Weapon tuning - what are the different types and practical uses?

Vitaly V. Kuzmin/vitalykuzmin.net
Civilian and military shooters usually modify their weapons to achieve additional practical, and sometimes, aesthetic benefits. RB spoke to a former Russian Special Forces operative to get the lowdown on what that process entails. 

What the body kit does

“Tuning and adding new features to a weapon allows the shooter to more quickly and accurately adapt it to performing specific combat tasks. For instance, each Spetsnaz (Special Forces) soldier selects the handle that best suits their style and ergonomics, just as you would when visiting a store and selecting a pair of shoes that fits you best.” The former operative says. “So it is with firearm handles - the choice is down to the individual shape and size of the shooter’s palm.” 

And according to him, the butt of the rifle also obeys the same logic. “There are a number of manufacturers in Russia and abroad making quality body kits. Our division was in partnership with Russia’s ‘Zenitco’.” 

“Zenitco’s gears are slightly more expensive than the competition, but they’re built like a tank - you can smash them against rocks, and the butt, the for-end and the grip will continue to be in top shape,” he claims. 

Zenitco also makes for-ends and bindings, which are necessary for installing sights, laser scopes, flashlights, underbarrel grenade launchers or front-end grips for additional ease of use. And the same goes for the strap, which is a highly personal detail down to the specific shooter’s preferences: it must be tough and comfortable for the wearer.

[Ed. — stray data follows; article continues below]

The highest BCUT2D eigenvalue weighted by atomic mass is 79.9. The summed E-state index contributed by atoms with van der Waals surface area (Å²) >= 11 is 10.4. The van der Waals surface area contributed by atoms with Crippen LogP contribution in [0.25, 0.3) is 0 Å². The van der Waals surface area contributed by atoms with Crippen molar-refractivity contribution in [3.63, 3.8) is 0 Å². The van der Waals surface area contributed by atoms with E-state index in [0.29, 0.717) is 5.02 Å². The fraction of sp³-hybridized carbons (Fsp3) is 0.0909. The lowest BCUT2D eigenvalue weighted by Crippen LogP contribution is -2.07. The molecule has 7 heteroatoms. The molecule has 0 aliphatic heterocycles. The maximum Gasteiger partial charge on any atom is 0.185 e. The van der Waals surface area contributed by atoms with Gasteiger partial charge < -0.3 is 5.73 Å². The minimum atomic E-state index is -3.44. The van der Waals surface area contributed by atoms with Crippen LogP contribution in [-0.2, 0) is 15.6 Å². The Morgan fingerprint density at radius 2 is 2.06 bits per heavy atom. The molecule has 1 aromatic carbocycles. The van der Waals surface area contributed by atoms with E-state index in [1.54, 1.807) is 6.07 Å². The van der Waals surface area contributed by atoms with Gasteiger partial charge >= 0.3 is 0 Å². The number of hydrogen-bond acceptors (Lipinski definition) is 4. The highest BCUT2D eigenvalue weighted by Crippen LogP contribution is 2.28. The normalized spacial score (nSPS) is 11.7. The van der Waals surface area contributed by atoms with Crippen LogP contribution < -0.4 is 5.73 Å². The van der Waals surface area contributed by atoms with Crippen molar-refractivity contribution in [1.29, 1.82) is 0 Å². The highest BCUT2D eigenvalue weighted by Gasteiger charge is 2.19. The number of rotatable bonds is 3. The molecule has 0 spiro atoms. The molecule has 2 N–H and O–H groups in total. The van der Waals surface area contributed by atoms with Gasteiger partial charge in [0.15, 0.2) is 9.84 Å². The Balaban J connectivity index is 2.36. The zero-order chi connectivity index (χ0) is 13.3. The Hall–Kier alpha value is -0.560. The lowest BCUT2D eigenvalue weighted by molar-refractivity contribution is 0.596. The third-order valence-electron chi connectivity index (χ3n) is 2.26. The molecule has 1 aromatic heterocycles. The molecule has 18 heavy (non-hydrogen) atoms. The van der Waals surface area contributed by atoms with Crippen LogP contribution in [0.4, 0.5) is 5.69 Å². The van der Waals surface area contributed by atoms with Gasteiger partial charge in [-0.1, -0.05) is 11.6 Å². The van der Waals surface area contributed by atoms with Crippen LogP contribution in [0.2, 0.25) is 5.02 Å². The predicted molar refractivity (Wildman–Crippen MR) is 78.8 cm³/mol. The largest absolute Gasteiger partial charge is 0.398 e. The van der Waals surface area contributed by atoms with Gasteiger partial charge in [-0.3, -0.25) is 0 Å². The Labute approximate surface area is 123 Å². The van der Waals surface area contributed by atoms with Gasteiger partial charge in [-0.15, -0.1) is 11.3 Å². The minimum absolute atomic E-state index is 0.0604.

“Speaking of cosmetic tuning for the Spetsnaz, we are really speaking of camouflage, which is always a question of where the mission will be taking place. For instance, if your mission is in Syria, you would use spray cans to give your black AK a sandy look to match the environment. It’s best to use several camouflage dyes to create a sort of mix (not unlike the method a painter uses to mix the colors on their palette),” the man stated. 

“As I personally envisioned, the entire process takes about 15 minutes to complete, and another 15 minutes for the paint to dry.” 

Tuning for civilian use 

According to the former operative, in cases involving the modification of civilian AKs, a shooter taking place in competitions might opt to lighten the bolt carrier, which lessens the recoil at the expense of reducing the gun’s reliability in tough conditions. Another thing a sports shooter might do is mount a powerful - but sensitive to dust - muzzle brake compensator, which would reduce the jump even further during operation. 

The bottom line

“To put it simply, all of the modifications boil down to adjusting the firearm to the specific shooter. To achieve maximum comfort, practicality and ease of use.”

However, as the former operative stressed, no body kit on earth, nor any fancy sights, are adequate substitutes for years of training at the gun range. Weapons modifications can even the score when you need a weapon to match your enemy’s, but they will never replace shooting skill and the ability to keep your cool in stressful situations while you’re being fired upon. 

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